2. For those lenses that do benefit, stopping down just to f/2.0 provides the majority of resolution improvement. The difference between wide open and f/2.0 is generally much greater than the difference between f/2.0 and the maximum resolution.
  3. Getting the edges and corners sharp requires stopping down to at least f/4 for most wide-aperture primes, and some really need  f/5.6. Stopping down to f/2.8 may maximize center sharpness but often makes only a slight difference in the corners, at least on a full-frame camera.
  4. None of the lenses performed any better after f/5.6 (for the center) or f/8 for the corners. Most were clearly getting softer at f/11.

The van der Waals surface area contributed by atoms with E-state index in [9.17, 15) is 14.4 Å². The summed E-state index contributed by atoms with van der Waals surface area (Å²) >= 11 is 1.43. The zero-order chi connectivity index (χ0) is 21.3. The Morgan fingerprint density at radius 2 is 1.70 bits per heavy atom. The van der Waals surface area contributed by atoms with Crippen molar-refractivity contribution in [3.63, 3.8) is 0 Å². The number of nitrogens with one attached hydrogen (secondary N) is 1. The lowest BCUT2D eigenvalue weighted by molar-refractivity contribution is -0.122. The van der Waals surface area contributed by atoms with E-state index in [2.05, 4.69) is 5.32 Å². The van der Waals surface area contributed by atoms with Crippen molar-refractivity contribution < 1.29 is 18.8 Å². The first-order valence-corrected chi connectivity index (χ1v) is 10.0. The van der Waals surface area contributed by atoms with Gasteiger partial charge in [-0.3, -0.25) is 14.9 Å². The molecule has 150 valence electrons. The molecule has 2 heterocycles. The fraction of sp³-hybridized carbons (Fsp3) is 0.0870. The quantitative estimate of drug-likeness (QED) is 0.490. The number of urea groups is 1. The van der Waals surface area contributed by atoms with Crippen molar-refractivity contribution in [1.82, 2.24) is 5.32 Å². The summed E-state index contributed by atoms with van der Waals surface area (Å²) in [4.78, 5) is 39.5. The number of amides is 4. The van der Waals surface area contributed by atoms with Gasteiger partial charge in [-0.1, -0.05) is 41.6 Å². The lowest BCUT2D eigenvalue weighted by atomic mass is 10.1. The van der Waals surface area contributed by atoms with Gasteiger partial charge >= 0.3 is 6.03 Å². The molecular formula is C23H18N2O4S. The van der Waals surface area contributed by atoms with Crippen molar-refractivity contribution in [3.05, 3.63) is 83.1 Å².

Of course, stopping down the aperture counteracts the narrow depth of field that wide-aperture primes offer, to some degree. But by how much? Well, the simplest and most accurate answer is “get a depth-of-field calculator for your smartphone”. Once you use one for a bit you’ll wonder how you ever got along without it.

But in general stopping down doesn’t increase the depth of field as much as you might think. An 85mm lens on a full-frame camera shooting a subject 15 feet away (a pretty common portrait distance)  has a depth of field of 9 inches at f/1.4; 14 inches at f2.0; and 19 inches at f/2.8. So stopping down to increase sharpness still leaves a nice, narrow depth of field.

Depth of field at the same shooting distance is larger with shorter focal lengths. At the same 15 foot distance a 50mm lens has a  2.3 feet depth of field at f/1.4 (increasing to 4.7 feet at f/2.8), while a 35mm lens focal has a 4.7 foot depth of field at f/1.4  (10.5 feet at f2.8). DOF also increases the further the subject is from the camera and narrows when the subject is closer.